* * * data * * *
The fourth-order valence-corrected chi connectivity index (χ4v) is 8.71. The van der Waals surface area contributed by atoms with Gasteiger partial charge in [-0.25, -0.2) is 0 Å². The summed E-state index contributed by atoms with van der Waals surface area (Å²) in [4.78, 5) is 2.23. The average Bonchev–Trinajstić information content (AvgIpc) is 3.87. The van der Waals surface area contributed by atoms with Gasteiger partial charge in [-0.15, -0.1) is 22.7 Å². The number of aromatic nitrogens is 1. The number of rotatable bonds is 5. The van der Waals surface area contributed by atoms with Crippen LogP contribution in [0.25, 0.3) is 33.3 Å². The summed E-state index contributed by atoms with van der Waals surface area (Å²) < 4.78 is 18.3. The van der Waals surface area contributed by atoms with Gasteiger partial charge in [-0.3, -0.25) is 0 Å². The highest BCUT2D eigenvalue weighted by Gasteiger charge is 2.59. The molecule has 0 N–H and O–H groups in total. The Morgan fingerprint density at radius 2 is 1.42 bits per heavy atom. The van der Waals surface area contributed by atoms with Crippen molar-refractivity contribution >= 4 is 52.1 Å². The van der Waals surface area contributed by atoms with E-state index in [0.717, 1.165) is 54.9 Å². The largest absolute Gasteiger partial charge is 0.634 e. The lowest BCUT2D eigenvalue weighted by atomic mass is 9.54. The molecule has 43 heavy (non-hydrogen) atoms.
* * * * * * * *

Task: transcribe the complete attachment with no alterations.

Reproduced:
The fourth-order valence-corrected chi connectivity index (χ4v) is 8.71. The van der Waals surface area contributed by atoms with Gasteiger partial charge in [-0.25, -0.2) is 0 Å². The summed E-state index contributed by atoms with van der Waals surface area (Å²) in [4.78, 5) is 2.23. The average Bonchev–Trinajstić information content (AvgIpc) is 3.87. The van der Waals surface area contributed by atoms with Gasteiger partial charge in [-0.15, -0.1) is 22.7 Å². The number of aromatic nitrogens is 1. The number of rotatable bonds is 5. The van der Waals surface area contributed by atoms with Crippen LogP contribution in [0.25, 0.3) is 33.3 Å². The summed E-state index contributed by atoms with van der Waals surface area (Å²) < 4.78 is 18.3. The van der Waals surface area contributed by atoms with Gasteiger partial charge in [-0.3, -0.25) is 0 Å². The highest BCUT2D eigenvalue weighted by Gasteiger charge is 2.59. The molecule has 0 N–H and O–H groups in total. The Morgan fingerprint density at radius 2 is 1.42 bits per heavy atom. The van der Waals surface area contributed by atoms with Crippen molar-refractivity contribution >= 4 is 52.1 Å². The van der Waals surface area contributed by atoms with E-state index in [0.717, 1.165) is 54.9 Å². The largest absolute Gasteiger partial charge is 0.634 e. The lowest BCUT2D eigenvalue weighted by atomic mass is 9.54. The molecule has 43 heavy (non-hydrogen) atoms.